There's a nice paper showing the prevalence of questionable research practices. For example, more than 65% of researchers who participated admitted to not reporting all dependent measures: https://www.cmu.edu/dietrich/sds/docs/loewenstein/MeasPrevalQuestTruthTelling.pdf
Unfortunately, they didn't ask about p-hacking with things like multiple analyses. I don't think running multiple specifications is a problem, however, and I think it's quite natural to do so.
To give a personal example: I once recoded a three-level variable in an experimental study into a binary response, as I was primarily interested in a treatment effect on one of the responses. This was transparently disclosed in the paper. However, a reviewer asked that I instead do the analysis with multinomial logit as that was more appropriate, even if it comes at a cost of making the coefficients more difficult to interpret (given the importance of communicating results, I think this is something that needs to be given some weight as well: the target audience would not be familiar with multinomial logit). So I redid the analysis as requested and dropped the logit regressions from the paper.
It turned out that the results were now stronger than before, so this adjustment worked in my favor. Suppose I had realized on my own that multinomial logit was more appropriate prior to submission. Would that have been p-hacking?
Consider another (fictitious) example. Suppose I have a regression with repeated observations from each participant and my treatment effect is significant if I use random effects at the individual level, but does not reach significance if I use fixed effects (or vice versa). In many analyses, either could easily be defended -- which one is "correct?" It can't just be the one I happened to choose first. It's a bit like using AIC or BIC for model selection: sometimes, one suggests the model provides a better complexity-adjusted fit, while the other suggests it doesn't. I don't think one is inherently better than the other.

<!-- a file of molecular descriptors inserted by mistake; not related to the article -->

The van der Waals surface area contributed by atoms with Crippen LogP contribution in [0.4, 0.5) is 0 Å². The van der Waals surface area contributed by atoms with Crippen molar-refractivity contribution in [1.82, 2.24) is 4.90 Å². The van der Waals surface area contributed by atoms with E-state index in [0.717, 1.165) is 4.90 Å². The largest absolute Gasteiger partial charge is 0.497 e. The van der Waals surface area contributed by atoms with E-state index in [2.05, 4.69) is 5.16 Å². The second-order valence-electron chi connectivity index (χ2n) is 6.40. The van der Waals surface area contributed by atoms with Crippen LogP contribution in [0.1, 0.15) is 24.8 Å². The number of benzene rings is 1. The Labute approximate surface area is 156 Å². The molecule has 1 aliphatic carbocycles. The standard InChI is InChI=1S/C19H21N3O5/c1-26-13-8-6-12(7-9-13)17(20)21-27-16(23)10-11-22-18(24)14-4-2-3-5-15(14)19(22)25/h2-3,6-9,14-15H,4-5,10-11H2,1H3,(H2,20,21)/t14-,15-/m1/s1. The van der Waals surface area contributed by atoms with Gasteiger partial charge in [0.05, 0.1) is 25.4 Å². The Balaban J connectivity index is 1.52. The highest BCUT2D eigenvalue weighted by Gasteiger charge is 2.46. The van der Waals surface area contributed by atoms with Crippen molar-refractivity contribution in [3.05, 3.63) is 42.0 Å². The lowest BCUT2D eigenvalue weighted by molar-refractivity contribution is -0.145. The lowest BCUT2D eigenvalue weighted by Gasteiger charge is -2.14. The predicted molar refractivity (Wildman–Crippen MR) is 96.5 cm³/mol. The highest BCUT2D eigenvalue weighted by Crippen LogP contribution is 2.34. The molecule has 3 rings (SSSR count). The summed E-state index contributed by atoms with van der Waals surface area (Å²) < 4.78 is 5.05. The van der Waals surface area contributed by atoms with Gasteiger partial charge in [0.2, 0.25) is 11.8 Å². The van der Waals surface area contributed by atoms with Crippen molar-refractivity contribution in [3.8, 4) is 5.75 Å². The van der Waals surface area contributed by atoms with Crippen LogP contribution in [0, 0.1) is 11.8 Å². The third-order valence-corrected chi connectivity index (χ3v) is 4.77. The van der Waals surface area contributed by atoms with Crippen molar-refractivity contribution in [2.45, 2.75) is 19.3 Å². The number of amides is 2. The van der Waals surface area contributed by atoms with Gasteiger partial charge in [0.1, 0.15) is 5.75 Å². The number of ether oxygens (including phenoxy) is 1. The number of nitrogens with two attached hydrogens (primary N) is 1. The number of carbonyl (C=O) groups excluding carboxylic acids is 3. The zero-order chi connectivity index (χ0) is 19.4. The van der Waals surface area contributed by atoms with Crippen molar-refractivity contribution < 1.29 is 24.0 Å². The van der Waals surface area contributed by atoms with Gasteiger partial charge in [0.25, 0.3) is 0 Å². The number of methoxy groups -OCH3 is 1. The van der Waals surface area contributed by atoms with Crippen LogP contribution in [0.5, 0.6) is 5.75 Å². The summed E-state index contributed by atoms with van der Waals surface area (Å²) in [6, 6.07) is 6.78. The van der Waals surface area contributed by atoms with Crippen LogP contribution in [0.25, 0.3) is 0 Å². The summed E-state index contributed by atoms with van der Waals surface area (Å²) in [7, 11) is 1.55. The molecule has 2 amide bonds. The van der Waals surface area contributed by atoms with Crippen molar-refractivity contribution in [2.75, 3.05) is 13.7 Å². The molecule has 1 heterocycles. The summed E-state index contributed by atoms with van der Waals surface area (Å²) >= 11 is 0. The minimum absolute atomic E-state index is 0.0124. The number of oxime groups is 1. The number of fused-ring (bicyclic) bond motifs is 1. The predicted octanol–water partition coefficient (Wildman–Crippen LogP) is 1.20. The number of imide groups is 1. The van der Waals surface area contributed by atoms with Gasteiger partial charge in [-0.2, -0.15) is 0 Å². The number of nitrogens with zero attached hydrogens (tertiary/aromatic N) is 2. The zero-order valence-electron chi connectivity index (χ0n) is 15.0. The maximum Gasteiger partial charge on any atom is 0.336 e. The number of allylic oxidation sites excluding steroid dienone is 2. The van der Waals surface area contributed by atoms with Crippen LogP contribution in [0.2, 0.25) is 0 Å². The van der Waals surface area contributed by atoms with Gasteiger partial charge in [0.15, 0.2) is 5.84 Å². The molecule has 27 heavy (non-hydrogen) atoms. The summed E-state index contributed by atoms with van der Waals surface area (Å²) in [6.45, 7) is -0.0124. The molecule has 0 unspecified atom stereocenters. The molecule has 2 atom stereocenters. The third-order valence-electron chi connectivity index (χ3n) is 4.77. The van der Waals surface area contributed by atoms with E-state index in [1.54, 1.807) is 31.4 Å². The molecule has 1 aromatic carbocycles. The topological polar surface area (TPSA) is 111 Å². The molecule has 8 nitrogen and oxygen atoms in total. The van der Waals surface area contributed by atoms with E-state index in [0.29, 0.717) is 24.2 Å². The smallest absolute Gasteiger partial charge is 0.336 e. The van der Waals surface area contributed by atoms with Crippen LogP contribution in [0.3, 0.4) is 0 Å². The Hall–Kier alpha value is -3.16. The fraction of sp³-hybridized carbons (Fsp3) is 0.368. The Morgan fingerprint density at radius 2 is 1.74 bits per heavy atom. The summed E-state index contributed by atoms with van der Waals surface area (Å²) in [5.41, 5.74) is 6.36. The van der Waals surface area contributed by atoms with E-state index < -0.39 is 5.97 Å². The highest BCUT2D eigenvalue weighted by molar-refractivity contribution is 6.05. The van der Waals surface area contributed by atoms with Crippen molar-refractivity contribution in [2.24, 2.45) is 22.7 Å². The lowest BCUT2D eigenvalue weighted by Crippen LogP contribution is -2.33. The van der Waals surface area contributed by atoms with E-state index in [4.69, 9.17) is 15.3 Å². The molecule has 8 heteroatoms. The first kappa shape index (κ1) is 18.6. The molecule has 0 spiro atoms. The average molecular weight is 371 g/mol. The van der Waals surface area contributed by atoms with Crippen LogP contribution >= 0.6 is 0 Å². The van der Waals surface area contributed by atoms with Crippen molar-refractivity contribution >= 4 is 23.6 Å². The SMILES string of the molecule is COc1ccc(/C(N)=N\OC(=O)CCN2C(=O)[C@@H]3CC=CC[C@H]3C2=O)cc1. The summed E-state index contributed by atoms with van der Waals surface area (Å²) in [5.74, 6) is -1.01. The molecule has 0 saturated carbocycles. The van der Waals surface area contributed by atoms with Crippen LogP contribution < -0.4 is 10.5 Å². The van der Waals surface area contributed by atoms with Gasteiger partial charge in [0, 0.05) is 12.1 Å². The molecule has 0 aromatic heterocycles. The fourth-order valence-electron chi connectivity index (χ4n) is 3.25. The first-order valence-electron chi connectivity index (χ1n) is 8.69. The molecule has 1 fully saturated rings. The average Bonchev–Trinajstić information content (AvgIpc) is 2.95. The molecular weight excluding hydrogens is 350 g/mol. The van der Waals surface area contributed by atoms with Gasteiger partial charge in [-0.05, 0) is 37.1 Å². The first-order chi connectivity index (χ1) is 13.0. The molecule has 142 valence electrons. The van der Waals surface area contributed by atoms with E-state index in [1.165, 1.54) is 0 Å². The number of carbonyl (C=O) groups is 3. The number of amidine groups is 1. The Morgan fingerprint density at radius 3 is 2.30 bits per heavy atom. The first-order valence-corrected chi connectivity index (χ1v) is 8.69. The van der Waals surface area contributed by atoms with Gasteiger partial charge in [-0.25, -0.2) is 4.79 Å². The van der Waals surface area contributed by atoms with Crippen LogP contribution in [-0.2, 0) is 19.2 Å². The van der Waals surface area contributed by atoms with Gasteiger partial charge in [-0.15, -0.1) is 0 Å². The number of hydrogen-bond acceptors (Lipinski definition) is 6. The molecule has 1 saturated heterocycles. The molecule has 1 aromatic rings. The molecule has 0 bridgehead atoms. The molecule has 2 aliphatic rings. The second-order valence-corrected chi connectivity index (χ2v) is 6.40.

The solution is to ask for more robustness checks in the analysis. Instead of showing only a model with an interaction, for example, the model without an interaction could be shown next to it. (This is actually quite common in empirical economics, where the goal is to show that the result holds under many possible specifications -- and not necessarily that one has found the one true specification.)
Pre-registering research makes sense in medical trials that are pretty straight forward: Group A gets Treatment X, Group B gets Treatment Y, and we compare outcomes on some dimension. If we compared the groups on 30 possible outcome measures, we'd likely see a difference in one of them. That obviously cannot be sufficient to establish efficacy.
But social science research is much more iterative and just doesn't work in the same way. Moreover, most recent papers report multiple studies that back up a particular claim. While the effect may still not be real, there are so many other things that are likely to be more problematic than the model specification. For example, there has recently been some work on incentives for creativity -- e.g. do people become more creative when you pay them more. Imagine the hundreds of different ways you could define and measure "creativity" and the hundreds of settings you could test this in (individuals? groups?). All of those are judgment calls and we won't know what generalizes until there are a dozen of these experiments (ideally by many different researchers).
Harking, it seems to me, is at least in part the result of how journal articles are written. They are not meant to be chronological accounts of one's thoughts, exploratory analyses, and eventual conclusions. They have to succinctly place work in a broader literature and convey the contributions of the present work. It may well be that prior to running the experiment, two theories would have been equally plausible -- but after running the study, only one of those is reaffirmed. If so, it seems like a natural stylistic choice to set up the study using the theories that are consistent with the results, then note in the discussion that the findings go against other possible explanations. (Including alternatives that the researcher may not have thought of, but that a reviewer connected the study to.)